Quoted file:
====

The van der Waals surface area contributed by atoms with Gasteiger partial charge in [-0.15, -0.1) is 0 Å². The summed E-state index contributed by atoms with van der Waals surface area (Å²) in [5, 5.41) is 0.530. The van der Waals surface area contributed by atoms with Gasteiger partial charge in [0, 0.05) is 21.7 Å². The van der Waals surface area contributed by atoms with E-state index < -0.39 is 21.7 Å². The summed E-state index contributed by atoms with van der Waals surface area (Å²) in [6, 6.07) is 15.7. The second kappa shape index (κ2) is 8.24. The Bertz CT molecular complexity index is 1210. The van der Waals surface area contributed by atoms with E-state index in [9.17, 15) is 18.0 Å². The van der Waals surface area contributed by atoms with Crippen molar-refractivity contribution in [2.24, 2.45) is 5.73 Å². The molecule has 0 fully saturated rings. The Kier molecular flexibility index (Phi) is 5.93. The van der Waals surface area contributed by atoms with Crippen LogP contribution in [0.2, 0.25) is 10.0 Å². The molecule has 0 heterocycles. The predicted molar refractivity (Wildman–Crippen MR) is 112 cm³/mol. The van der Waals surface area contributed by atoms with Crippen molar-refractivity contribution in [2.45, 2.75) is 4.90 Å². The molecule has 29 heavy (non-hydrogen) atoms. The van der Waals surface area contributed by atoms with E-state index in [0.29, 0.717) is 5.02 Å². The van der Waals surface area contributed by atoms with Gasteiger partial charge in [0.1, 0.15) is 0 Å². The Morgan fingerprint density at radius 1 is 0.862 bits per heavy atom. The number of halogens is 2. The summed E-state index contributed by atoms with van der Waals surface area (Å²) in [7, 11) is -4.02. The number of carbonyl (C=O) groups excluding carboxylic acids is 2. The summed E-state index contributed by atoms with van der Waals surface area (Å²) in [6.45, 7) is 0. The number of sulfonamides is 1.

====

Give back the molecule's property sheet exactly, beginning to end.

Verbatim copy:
The van der Waals surface area contributed by atoms with Gasteiger partial charge in [-0.15, -0.1) is 0 Å². The summed E-state index contributed by atoms with van der Waals surface area (Å²) in [5, 5.41) is 0.530. The van der Waals surface area contributed by atoms with Gasteiger partial charge in [0, 0.05) is 21.7 Å². The van der Waals surface area contributed by atoms with E-state index < -0.39 is 21.7 Å². The summed E-state index contributed by atoms with van der Waals surface area (Å²) in [6, 6.07) is 15.7. The second kappa shape index (κ2) is 8.24. The Bertz CT molecular complexity index is 1210. The van der Waals surface area contributed by atoms with E-state index in [9.17, 15) is 18.0 Å². The van der Waals surface area contributed by atoms with Crippen molar-refractivity contribution in [2.24, 2.45) is 5.73 Å². The molecule has 0 fully saturated rings. The Kier molecular flexibility index (Phi) is 5.93. The van der Waals surface area contributed by atoms with Crippen LogP contribution in [0.2, 0.25) is 10.0 Å². The molecule has 0 heterocycles. The predicted molar refractivity (Wildman–Crippen MR) is 112 cm³/mol. The van der Waals surface area contributed by atoms with Crippen molar-refractivity contribution in [2.45, 2.75) is 4.90 Å². The molecule has 29 heavy (non-hydrogen) atoms. The van der Waals surface area contributed by atoms with E-state index in [0.29, 0.717) is 5.02 Å². The van der Waals surface area contributed by atoms with Gasteiger partial charge in [0.1, 0.15) is 0 Å². The Morgan fingerprint density at radius 1 is 0.862 bits per heavy atom. The number of halogens is 2. The summed E-state index contributed by atoms with van der Waals surface area (Å²) in [7, 11) is -4.02. The number of carbonyl (C=O) groups excluding carboxylic acids is 2. The summed E-state index contributed by atoms with van der Waals surface area (Å²) in [6.45, 7) is 0. The number of sulfonamides is 1.